That’s part of both Kiyoko’s incredible stage presence and her political power. It’s easy to feel comfortable with her when Kiyoko is actively trying to make everyone in the room feel that way. “Everyone in this room loves you, supports you,” she said, and the crowd of strangers cheered, reaffirming her statement. From the balcony, someone waved a rainbow flag, sending ripples through its stripes. The weight of Kiyoko’s words extend beyond just general statements of well-being—they have social significance too when said by the Internet’s “Lesbian Jesus.” And Kiyoko isn’t coy about her new title. “It’s pride month,” she exclaimed, and the crowd went wild again.
The second song of Kiyoko’s set was “Girls Like Girls,” a risky choice considering it’s one of Kiyoko’s most popular hits, potentially fizzing out the concert with energy early on. “Girls Like Girls” tells the story of a girl stealing another girl away from her boyfriend: “Tell the neighbors I'm not sorry if I'm breaking walls down / Building your girl’s second story / Ripping all your floors out.” It’s an anthem for all the “girls [who] like girls like boys do,” both iconic and revolutionary for being so explicit about being a lesbian love song. There is no coded language, and that’s what makes it so refreshing and necessary. During the song, Kiyoko played the “Girls Like Girls” music video, which starred two Disney actresses—Stefanie Scott and Kelsey Chow—as the romantic duo. In other words, she projected two stars of a company that has a longstanding reputation for being a symbolic American, “family-friendly,” childhood staple kissing as a lesbian couple on screen.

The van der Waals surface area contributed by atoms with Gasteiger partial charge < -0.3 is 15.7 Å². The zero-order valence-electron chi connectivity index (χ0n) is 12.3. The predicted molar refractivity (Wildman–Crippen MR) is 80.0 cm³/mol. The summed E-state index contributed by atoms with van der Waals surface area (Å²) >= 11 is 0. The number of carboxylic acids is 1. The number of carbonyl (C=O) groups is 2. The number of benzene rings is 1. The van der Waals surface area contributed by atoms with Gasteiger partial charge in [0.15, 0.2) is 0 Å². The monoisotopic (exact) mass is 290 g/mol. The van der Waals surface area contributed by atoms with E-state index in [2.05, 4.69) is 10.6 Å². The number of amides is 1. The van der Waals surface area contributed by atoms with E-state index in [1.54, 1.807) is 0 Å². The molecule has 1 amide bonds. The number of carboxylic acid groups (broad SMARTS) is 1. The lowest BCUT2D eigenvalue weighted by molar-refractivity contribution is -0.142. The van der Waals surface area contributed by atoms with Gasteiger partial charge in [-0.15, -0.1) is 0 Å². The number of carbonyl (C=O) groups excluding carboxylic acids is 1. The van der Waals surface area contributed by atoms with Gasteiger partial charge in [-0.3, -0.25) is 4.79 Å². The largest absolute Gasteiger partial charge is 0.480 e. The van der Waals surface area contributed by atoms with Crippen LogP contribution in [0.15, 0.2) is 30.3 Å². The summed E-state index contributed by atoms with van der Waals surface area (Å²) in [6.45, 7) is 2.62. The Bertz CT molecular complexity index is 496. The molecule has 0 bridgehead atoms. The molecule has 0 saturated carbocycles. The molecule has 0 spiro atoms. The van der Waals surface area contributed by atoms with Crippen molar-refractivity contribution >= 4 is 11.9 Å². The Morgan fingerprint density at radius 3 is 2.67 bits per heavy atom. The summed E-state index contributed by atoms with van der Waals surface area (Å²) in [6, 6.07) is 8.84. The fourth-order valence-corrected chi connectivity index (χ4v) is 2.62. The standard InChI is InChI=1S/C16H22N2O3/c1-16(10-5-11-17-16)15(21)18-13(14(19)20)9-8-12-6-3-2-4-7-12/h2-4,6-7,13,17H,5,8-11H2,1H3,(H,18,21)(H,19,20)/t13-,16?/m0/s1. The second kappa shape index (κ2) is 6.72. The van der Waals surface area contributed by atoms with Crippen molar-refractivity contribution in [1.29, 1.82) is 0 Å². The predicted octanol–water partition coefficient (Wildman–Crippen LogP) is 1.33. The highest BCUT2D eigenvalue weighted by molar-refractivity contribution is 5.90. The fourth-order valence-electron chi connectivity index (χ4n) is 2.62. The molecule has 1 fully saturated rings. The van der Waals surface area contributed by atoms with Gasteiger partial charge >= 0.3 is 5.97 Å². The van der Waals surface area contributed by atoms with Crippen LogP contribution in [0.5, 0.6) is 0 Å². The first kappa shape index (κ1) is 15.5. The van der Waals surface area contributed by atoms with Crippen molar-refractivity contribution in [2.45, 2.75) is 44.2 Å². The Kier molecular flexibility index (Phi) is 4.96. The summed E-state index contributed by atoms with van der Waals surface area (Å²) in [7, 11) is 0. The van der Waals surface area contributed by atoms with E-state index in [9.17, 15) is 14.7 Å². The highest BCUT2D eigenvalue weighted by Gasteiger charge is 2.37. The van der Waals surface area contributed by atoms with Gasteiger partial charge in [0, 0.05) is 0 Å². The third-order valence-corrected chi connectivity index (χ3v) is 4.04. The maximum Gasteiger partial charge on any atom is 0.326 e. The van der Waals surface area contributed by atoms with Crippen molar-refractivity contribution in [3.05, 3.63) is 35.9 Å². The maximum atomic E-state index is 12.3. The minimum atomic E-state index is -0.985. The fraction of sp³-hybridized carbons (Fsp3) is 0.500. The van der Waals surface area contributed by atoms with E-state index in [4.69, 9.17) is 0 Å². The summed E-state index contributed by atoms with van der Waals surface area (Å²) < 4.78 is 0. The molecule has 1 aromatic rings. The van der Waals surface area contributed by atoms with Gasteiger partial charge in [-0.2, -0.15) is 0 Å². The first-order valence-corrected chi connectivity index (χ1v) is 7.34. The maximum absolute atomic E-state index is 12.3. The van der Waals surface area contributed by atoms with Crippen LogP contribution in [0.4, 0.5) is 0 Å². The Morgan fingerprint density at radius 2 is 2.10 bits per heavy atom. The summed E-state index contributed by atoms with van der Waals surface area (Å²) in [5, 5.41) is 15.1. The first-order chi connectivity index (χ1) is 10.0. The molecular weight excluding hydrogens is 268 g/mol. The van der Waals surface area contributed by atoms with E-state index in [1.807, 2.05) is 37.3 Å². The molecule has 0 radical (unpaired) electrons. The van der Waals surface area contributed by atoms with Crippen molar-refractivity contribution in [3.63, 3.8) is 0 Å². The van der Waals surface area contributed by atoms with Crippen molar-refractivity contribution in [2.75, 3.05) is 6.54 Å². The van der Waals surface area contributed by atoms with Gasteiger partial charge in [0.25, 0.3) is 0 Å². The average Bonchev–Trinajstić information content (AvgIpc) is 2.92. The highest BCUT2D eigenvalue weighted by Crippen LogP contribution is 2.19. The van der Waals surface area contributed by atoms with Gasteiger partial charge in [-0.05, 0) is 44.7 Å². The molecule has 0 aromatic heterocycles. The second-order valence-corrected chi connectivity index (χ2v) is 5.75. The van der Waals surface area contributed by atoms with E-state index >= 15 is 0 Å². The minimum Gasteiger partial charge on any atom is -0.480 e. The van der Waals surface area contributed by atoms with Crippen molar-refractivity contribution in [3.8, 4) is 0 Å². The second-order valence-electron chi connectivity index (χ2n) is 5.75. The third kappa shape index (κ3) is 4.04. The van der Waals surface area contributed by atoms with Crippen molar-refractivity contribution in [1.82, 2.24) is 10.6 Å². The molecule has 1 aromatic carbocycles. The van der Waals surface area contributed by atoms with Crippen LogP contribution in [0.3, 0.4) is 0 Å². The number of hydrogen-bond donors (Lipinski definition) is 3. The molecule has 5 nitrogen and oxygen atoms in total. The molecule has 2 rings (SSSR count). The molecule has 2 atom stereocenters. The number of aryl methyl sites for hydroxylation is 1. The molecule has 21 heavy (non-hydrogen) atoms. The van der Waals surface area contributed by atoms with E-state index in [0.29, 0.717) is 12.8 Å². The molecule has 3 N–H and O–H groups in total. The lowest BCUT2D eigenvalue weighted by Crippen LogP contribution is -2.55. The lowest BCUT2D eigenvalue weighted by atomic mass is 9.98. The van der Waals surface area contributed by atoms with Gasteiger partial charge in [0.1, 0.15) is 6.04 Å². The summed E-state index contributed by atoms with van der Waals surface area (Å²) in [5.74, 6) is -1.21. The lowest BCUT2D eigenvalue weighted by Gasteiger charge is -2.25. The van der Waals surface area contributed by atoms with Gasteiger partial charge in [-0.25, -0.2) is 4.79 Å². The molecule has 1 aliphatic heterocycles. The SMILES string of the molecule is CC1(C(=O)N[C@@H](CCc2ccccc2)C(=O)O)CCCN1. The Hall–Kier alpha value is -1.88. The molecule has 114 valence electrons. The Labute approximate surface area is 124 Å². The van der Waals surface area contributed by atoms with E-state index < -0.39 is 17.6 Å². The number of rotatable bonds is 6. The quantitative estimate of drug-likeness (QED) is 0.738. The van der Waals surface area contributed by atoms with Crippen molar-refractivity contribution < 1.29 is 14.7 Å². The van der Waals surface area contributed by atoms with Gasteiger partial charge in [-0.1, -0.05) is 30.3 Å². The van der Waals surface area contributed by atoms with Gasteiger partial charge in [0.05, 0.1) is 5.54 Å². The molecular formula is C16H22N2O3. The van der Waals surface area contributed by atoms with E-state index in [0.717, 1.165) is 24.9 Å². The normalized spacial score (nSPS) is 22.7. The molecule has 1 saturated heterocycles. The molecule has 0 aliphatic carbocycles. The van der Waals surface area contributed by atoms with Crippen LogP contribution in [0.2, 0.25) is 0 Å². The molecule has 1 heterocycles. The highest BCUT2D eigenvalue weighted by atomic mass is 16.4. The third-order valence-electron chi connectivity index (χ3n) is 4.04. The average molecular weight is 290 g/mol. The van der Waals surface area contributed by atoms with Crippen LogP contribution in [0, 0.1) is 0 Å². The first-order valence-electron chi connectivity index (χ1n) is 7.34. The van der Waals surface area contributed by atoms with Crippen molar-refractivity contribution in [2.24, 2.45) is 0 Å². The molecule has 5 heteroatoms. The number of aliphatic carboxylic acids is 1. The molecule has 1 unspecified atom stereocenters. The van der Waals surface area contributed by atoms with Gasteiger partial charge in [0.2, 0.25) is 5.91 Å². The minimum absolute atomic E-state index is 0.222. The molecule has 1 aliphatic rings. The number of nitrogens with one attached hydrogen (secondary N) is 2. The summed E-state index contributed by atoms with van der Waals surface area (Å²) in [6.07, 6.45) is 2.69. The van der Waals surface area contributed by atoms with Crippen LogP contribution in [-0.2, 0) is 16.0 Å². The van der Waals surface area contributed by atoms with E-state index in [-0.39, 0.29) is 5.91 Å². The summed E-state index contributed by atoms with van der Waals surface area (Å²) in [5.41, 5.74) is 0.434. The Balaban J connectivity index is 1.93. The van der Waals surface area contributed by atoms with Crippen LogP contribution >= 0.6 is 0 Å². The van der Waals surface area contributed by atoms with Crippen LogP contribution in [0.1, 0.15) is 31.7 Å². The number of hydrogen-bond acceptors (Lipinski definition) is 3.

Playing “Girls Like Girls” early might have seemed like a bad idea—why not save it for an electric finale?—but it was smart. Kiyoko set the tone early on with both the video and song. She made it clear that masks weren’t necessary if you didn’t want to wear them, that the stereotypical relationships seen on your childhood TV screens didn’t need not be followed—especially not in the space she carved out at the Paradise Rock Club.
Because Kiyoko lays her heart out, she makes it easy to forget about the daily stressors of the outside world as you sing along to her music or when she divulges intimate accounts of her own love life. “So when I was writing this song, I was seeing this girl at the time. And she was just so...annoying!” Kiyoko said to the crowd. “She just kept playing with my emotions. Do you guys mind if I go off on her for a second?”
But of course, for this multi-talented musician, that meant launching into song, her form of a vent-session. “Who are you trying to trick? Why don't you just cut the shit?” Kiyoko yelled into the microphone, a cathartic act that the audience happily joined. “...Girl, why can't you just be honest—with yourself?”
That’s when Kiyoko pulls back the “one-of-us” veil and casually reminds us that she’s “Lesbian Jesus” not just because of the content of her songs, but also because she’s just brilliant at performing them. Kiyoko used to act in Cinnamon Toast Crunch commercials and play in a garage band called Hede. Now, she’s a LGBTQ messiah who can go wild on the drums if she wants to, who can bounce around the stage with endless energy, who can sing immaculately as if her voice were coming straight from an environmentally-controlled studio. “Watching from above the endless party / California, just a bad dream / I won't hang around until you want me,” she sang, a video of palm trees blooming in a kaleidoscope pattern behind her, her voice dreamy, effortless, smooth.—Staff writer Grace Z. Li can be reached at firstname.lastname@example.org. Follow her on Twitter @gracezhali.
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